So, we (like you) have the anecdotal proof of our dogs’ feelings–they not only love us but they express varying intensities of that love depending on the object and the situation.
The Science of Dog Love And Emotion
Big Dog Kiss, by Jackson Izzo 2015
Before we get to the modern scientific proof that all dogs experience emotions, let’s look at history. Science has long claimed that evolutionary biology, not emotion, drives animal actions. An evolutionary biologist dismisses your dog’s excitement to see you, arguing your dog simply engages in such behavior to gain rewards of food or affection. Likewise, the traditional scientist argues that what you see as your dog’s embarrassment is simply submissive behavior designed to acknowledge you as leader.
To be sure, not all of traditional science missed what we dog-lovers know in our bones. Ancient mathematician Pythagorus believed animals to have the same consciousness as humans. However, from the beginning of time up through most of the 20th century, the mainstream scientific world rejected the idea that dogs have feelings. This opinion was so ingrained that few respectable researchers would even consider investigating canine emotion. To do so made them pariahs in their field.
The New Science of Dog Love
Fortunately, the 21st century brought significant change in such short-sighted (and outrageously incorrect) views of animal and canine consciousness. We now have researchers willing to tackle the challenging arena of animal emotional awareness. In their Oxford University Press article “Animal Ethics and Behavioral Science: An Overdue Discussion?” Harvard researcher Christine Webb and fellow-ethicists Peter Woodford and Elise Huchard cite no less than twelve studies in the past two decades establishing animals’ capacity to innovate, communicate creatively, exhibit mental time-travel, and demonstrate self-awareness, joy, grief, and the topic of this article: love.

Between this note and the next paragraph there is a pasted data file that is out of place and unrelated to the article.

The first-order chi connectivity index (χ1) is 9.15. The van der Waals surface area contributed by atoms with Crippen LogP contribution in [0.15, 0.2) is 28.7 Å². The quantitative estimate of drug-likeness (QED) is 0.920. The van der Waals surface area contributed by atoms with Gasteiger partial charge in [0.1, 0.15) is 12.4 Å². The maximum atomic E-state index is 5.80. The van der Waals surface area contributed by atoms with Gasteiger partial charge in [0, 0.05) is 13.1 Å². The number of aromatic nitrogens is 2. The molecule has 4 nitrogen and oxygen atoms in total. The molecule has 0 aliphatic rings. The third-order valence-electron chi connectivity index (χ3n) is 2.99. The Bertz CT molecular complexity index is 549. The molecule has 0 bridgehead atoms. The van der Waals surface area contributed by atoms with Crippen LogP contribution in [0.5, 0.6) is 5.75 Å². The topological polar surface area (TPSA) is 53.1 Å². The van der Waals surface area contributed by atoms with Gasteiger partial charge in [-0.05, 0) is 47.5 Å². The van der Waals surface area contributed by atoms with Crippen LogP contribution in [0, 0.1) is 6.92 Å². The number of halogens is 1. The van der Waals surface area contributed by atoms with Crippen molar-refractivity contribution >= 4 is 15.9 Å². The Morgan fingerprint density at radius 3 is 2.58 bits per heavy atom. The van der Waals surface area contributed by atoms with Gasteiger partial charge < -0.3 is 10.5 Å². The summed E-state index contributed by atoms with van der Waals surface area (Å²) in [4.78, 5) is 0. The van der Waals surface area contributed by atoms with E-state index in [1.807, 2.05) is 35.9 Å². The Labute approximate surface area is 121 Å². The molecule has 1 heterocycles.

It’s good to know that science is finally catching up to what the rest of us know: our canine loved-ones do feel emotion. It’s simply misplaced ego to say that emotion is “human.” It is not. Emotion belongs to all beings, human, canine, or otherwise. Our beloved dogs show jealousy, affection, manipulation, humor, nervousness, playfulness, disappointment, pouting, joy, frustration, restlessness….love. And for humans, the love dogs shower upon us is key to a long, well-lived life.
In his book Dog Is Love: Why and How Your Dog Loves You, Arizona State University’s director of the ASU Canine Science Collaboratory Clive Wynne explores our dogs’ incredible capacity to love their humans. Indeed, in a recent interview, Wynne argues that it is our dogs’ “exaggerated, ebullient desire to form strong connections” that makes them such powerful companions. In short, it is their capacity to give and to receive love.
There you have it. Do dogs feel love too? We know you already have the answer (it’s yes, obviously), but now you know that science backs you up. So, the next time a misguided acquaintance tries to tell you otherwise, suggest that they join the 21st century. Here, today, we understand our companion animals don’t just share our lives, they share our consciousness as well.
Want to read more about the interior lives of animals and the way dogs feel love? We’ve put these two books on our “must read” list:
Read our review of Beyond Words: What Animals Think and Feel
This post may contain affiliate links for your shopping convenience and to help support our work. Any non-Amazon links are not affiliate, but they’re there because we want you to have quick access to products we believe in or are interested in regardless of whether we earn a commission. Our full disclosure, disclaimer, and copyright notices are found here.